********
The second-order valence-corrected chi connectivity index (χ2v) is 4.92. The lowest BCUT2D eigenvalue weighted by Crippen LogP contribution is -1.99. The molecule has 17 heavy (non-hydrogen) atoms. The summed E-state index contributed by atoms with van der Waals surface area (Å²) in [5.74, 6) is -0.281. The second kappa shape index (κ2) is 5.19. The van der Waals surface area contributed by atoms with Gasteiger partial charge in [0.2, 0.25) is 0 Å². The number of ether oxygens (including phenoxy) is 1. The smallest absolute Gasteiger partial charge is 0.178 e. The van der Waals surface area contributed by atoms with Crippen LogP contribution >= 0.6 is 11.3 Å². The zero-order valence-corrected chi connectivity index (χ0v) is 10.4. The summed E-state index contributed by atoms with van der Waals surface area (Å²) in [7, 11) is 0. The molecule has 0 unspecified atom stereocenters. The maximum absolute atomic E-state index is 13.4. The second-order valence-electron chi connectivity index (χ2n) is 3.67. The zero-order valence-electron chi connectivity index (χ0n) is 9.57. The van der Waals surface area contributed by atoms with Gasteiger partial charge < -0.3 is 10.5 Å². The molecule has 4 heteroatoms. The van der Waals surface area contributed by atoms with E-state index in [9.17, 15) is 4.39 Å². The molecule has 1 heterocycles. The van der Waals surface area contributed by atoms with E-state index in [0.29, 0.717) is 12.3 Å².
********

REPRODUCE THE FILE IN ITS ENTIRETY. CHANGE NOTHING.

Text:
The second-order valence-corrected chi connectivity index (χ2v) is 4.92. The lowest BCUT2D eigenvalue weighted by Crippen LogP contribution is -1.99. The molecule has 17 heavy (non-hydrogen) atoms. The summed E-state index contributed by atoms with van der Waals surface area (Å²) in [5.74, 6) is -0.281. The second kappa shape index (κ2) is 5.19. The van der Waals surface area contributed by atoms with Gasteiger partial charge in [0.2, 0.25) is 0 Å². The number of ether oxygens (including phenoxy) is 1. The smallest absolute Gasteiger partial charge is 0.178 e. The van der Waals surface area contributed by atoms with Crippen LogP contribution >= 0.6 is 11.3 Å². The zero-order valence-corrected chi connectivity index (χ0v) is 10.4. The summed E-state index contributed by atoms with van der Waals surface area (Å²) in [7, 11) is 0. The molecule has 0 unspecified atom stereocenters. The maximum absolute atomic E-state index is 13.4. The second-order valence-electron chi connectivity index (χ2n) is 3.67. The zero-order valence-electron chi connectivity index (χ0n) is 9.57. The van der Waals surface area contributed by atoms with Gasteiger partial charge < -0.3 is 10.5 Å². The molecule has 4 heteroatoms. The van der Waals surface area contributed by atoms with E-state index in [9.17, 15) is 4.39 Å². The molecule has 1 heterocycles. The van der Waals surface area contributed by atoms with E-state index in [0.29, 0.717) is 12.3 Å².